I find that the end of August/ beginning of September is a great time to check on how your garage door is performing. After you are done putting away all the boogie boards and pulling out the blankets and fall decorations, it is important to see how the garage door itself is doing. Although it might not be getting colder quite yet, it will be soon, and if the garage door has not been maintained in at least the last year, even something as small as temperature change can alter the efficiency of it dramatically. So, since the kids are at school for a couple of hours, lets go over how to do a quick maintenance of the garage door and it’s parts.
The first thing to do is to inspect all of the moving parts of the garage door for damage or wear. To multi-task, I like to dust or clean each part as I am inspecting it. Grime, old grease, dust or cobwebs can impede the movement of the garage door and should be removed before anything else is done. During your inspection, you want to look for fraying cables, worn rollers that might be wobbling because of defective bearings inside, or any loose hardware. It is at this point that you need to assess realistically what you can tackle on your own and what you need a professional for. You can probably tighten the hardware your own (be careful not to over tighten), and even change out some of the rollers and hinges. However, you do not want to replace the bottom rollers by yourself as the spring tension makes them powerful and dangerous if mishandled. As a rule, anything associated with the springs should be left to a professional.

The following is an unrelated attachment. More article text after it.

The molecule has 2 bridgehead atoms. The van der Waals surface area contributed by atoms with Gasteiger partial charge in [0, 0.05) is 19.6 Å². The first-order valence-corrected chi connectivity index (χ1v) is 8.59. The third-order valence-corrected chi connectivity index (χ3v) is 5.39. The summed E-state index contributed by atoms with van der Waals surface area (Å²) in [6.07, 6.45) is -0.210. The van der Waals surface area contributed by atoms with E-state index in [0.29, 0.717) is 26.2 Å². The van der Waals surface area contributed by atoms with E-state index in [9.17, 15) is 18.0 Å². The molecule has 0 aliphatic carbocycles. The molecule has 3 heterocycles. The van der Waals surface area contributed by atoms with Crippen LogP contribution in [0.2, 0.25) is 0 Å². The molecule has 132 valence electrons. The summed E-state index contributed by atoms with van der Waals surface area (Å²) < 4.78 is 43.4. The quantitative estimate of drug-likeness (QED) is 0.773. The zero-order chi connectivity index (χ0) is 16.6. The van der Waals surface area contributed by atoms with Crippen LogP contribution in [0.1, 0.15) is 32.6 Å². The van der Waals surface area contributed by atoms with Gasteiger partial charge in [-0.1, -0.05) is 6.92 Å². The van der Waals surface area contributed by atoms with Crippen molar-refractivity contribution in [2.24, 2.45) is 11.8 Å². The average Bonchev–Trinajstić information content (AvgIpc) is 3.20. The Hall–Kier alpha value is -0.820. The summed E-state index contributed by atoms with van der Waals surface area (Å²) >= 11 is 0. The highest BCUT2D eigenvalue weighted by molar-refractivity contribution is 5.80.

Now that everything is clean, and broken or worn pieces have been replaced, it is time to lubricate. When it comes to lubrication, moderation is key. It is always a good idea to have the lubricant in one hand and a clean rag in the other to catch any excess or drips. There are garage specific lubricants at most home repair stores but engine oil will also do the trick. What you do not want to use is WD40 or anything else sticky or greasy. These will attract debris and cause things to gunk up and harden. This is exactly the opposite of what we are trying to achieve. You want to lubricate anything on the garage door or opener that moves- springs, hinges, rollers, etc. Don’t forget to lubricate the chain on your opener as well if you have a chain driven motor. It is not necessary to oil the track as it is the rollers that move, not the track itself. It is important to run the garage up and down a few times to distribute the oil evenly. If you are unsure of exactly where to lubricate and how much to use, it is always a good idea to have a pro do it first and have them explain to you what they are doing. That way you can do it yourself the next time. Regular maintenance is the best thing that you can do for your garage door. (Besides calling the Garage Door Man anytime there is a problem.)